I rolled down the window and handed him five dollars. He said, “God bless you,” and thanked me and we drove on to our destination. We continued our conversation and never once spoke about giving money to the man. Life went on, so I didn’t think anything of the exchange until yesterday.

Last night, my daughter came home from her swim meet and said, “Mom, I got to tell you the most amazing story!” Then she went on to tell me that she was driving to get something to eat with her team before their swim meet and for some reason, she was singing a song from Mary Poppins, Feed the Birds.

My daughter is an excellent singer and sang this song years ago in a competition, so I was not surprised when she said, “I was really getting into it and was singing at the top of my lungs when I came to the part: ‘All around the cathedral the saints and apostles look down as she sells her wares. Although you can’t see it, you know that she smiles, each time someone show that he cares.’ And right then I came to a stop light and looked up, and there was a homeless man with a sign that read: Show that you care. So, I rolled down the window and gave him the only money I had, my ten dollars for food before the swim meet. I had to. It was like God was speaking right to me and telling me to help this man.”

Now, I know God speaks to us in various ways, through Scripture, through prayer, through the Sacraments, through nature, through people who come into our lives, etc… and I know that God was speaking to my daughter through a song that was put on her heart, but I can’t help but wonder if she would have missed seeing the homeless man right in front of her had she not witnessed her mom give money to a man holding a sign three weeks earlier.

How often do we see them, the least of our brothers, on the side of the road and not even read their signs? How often do we see them, the least of our brothers, on the side of the road and not give to them in their need? In the past, I have felt sorry for them and prayed for them, and I can certainly see myself saying, “Lord, when did I not see you?” And the Lord would answer me, “Truly, I say to you, as you did it to one of the least of these my brethren, you did it to me” (Mt 25:40).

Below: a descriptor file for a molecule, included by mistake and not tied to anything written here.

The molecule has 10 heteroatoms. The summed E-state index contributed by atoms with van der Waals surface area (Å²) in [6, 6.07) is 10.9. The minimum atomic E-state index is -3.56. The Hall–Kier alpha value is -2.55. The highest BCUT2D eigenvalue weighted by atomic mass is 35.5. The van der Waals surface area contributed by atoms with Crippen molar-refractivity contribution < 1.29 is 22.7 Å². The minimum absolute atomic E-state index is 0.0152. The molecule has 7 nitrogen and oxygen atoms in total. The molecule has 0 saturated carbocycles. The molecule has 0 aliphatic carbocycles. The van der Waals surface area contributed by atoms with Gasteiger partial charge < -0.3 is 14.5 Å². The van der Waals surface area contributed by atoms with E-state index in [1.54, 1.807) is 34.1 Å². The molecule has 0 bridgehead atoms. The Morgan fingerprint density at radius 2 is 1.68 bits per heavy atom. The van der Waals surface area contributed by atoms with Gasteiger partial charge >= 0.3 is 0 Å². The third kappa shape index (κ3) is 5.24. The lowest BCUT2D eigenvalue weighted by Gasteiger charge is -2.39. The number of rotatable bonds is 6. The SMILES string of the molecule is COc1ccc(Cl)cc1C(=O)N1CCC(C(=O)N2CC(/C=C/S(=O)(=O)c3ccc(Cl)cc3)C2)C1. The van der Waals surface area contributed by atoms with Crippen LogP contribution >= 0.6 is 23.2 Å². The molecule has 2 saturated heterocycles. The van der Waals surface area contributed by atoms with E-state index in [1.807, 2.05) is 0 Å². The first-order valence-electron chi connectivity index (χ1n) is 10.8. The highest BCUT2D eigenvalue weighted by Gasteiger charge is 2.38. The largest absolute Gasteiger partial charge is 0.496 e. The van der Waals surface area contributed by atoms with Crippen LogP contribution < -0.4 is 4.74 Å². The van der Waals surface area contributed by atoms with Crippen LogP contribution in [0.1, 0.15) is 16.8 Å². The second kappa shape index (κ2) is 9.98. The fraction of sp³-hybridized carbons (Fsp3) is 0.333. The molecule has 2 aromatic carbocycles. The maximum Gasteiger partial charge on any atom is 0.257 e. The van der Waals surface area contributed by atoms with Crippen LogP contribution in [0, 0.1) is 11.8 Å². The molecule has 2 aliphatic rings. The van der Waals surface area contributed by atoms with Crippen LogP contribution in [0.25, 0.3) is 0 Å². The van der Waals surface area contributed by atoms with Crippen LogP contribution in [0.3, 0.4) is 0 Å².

As a mom, I know I will probably hear myself say, “Because I said so” another kajillion times in my life, and I will probably cringe when I hear it; but I will take some comfort knowing that my child imitated me and actually did what I did…and in doing so, who knows, the King just may put her at His right hand and someday say to her: “Come, O blessed of my Father, inherit the kingdom prepared for you from the foundation of the world; for I was hungry and you gave me food, I was thirsty and you gave me drink, I was a stranger and you welcomed me, I was naked and you clothed me, I was sick and you visited me, I was in prison and you came to me” (Mt 25:34-36).

Copyright © 2013, Kelly Wahlquist

Kelly Wahlquist

Kelly Wahlquist

Kelly Wahlquist's great passion is spreading the message of Jesus in the New Evangelization, so much so, she's been called joyfully labeled über-evangelist by friends. Assistant Director of Parish Evangelization for the Association of Marian Helpers, she manages the new and exciting Hearts Afire Parish-based Programs for the New Evangelization. Kelly is the Program Manger for the Archbishop Harry J. Flynn Catechetical Institute in St. Paul, Minnesota, where she lives with her husband and three awesome kids. Kelly is a contributing writer for The Integrated Catholic Life,, The Divine Mercy, and The Crossroads Initiative.